This is a GNU/Linux only feature at the present time. MinGW doesn't support it.

 

 

 

Long explanation of guard pages

This, exactly.

 

 

 

600 threads running - do this really means 600MB of reserved ram

600 threads running means you're doing something seriously wrong. An application will very rarely need more than a dozen threads. Usually you will want approximately one work-intensive thread per CPU core (or fewer, if some cores are "hyperthreaded" cores), and one or two mostly-idle threads for having "other stuff" such as lengthy input/output run asynchronously without blocking the main thread.

 

But yes, given default stack sizes, 600 threads would mean 600MiB of reserved address space (and 2400kiB [≈2.3MiB] of committed RAM). Note that having 600 threads running on the system as a whole (not in one single application) isn't an issue at all since they're in different address spaces.

 

Large pages are something that works "almost-automatically" under recent versions of Linux if configured right, and with some limitations. Large pages are quite unwieldy under Windows, and come with serious limitations. In either case, it is not something that 99% of all programmers have to worry about. The default works fine.

The only advantage of large pages is that you save a few TLB entries, and unless you're writing something like a relational database of the kind that e.g. Oracle is selling, there is absolutely no measurable difference for you.


Edited by samoth, 08 January 2014 - 02:08 PM.


#9 Adam_42   Crossbones+   -  Reputation: 2787

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Posted 08 January 2014 - 06:28 PM

Windows can automatically create guard pages after every allocation for any application that uses HeapAlloc(), if you ask it to. See http://msdn.microsoft.com/en-us/library/windows/hardware/ff549561%28v=vs.85%29.aspx

 

It's generally only used for debugging, but you could easily implement it yourself by using VirtualAlloc() and marking the page before and after the array as PAGE_NO_ACCESS using VirtualProtect(). It will obviously only reliably detect overruns in one direction - either off the start or off the end of the array, unless the array size is an exact multiple of 4k.

 

In addition to the extra address space it eats up (which isn't an issue on 64-bit), it adds extra overhead to allocation and deletion. You may also see a performance hit from extra cache and TLB misses.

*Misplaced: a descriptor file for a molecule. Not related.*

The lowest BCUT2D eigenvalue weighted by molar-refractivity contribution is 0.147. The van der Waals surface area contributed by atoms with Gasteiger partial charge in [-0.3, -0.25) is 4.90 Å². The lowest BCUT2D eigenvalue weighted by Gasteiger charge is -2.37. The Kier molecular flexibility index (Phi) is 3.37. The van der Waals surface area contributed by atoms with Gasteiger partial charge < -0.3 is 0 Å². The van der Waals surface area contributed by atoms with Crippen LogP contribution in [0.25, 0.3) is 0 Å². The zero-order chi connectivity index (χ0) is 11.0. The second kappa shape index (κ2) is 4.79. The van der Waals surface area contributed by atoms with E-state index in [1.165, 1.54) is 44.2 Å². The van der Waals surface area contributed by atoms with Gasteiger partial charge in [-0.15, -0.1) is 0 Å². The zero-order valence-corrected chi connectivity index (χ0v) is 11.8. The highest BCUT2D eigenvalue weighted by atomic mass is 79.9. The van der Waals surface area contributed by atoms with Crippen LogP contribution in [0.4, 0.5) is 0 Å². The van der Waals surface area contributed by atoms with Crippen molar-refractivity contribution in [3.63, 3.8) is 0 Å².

#10 SimonForsman   Crossbones+   -  Reputation: 6647

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Posted 08 January 2014 - 07:31 PM

 


Gcc calls it split stack. Segmented stack is the clang term. Not sure if VC has a similar feature. MinGW should, however; it's not OS integrated.

This is a GNU/Linux only feature at the present time. MinGW doesn't support it.

 

 

 

Long explanation of guard pages

This, exactly.

 

 

 

600 threads running - do this really means 600MB of reserved ram

600 threads running means you're doing something seriously wrong. An application will very rarely need more than a dozen threads. Usually you will want approximately one work-intensive thread per CPU core (or fewer, if some cores are "hyperthreaded" cores), and one or two mostly-idle threads for having "other stuff" such as lengthy input/output run asynchronously without blocking the main thread.

 

But yes, given default stack sizes, 600 threads would mean 600MiB of reserved address space (and 2400kiB [≈2.3MiB] of committed RAM). Note that having 600 threads running on the system as a whole (not in one single application) isn't an issue at all since they're in different address spaces.

 

Large pages are something that works "almost-automatically" under recent versions of Linux if configured right, and with some limitations. Large pages are quite unwieldy under Windows, and come with serious limitations. In either case, it is not something that 99% of all programmers have to worry about. The default works fine.

The only advantage of large pages is that you save a few TLB entries, and unless you're writing something like a relational database of the kind that e.g. Oracle is selling, there is absolutely no measurable difference for you.

 

 

600 threads might be a lot on a x86 desktop PC, but not all computers are 4-8 core PCs these days. (There are several embedded CPU architectures that feature far higher core counts)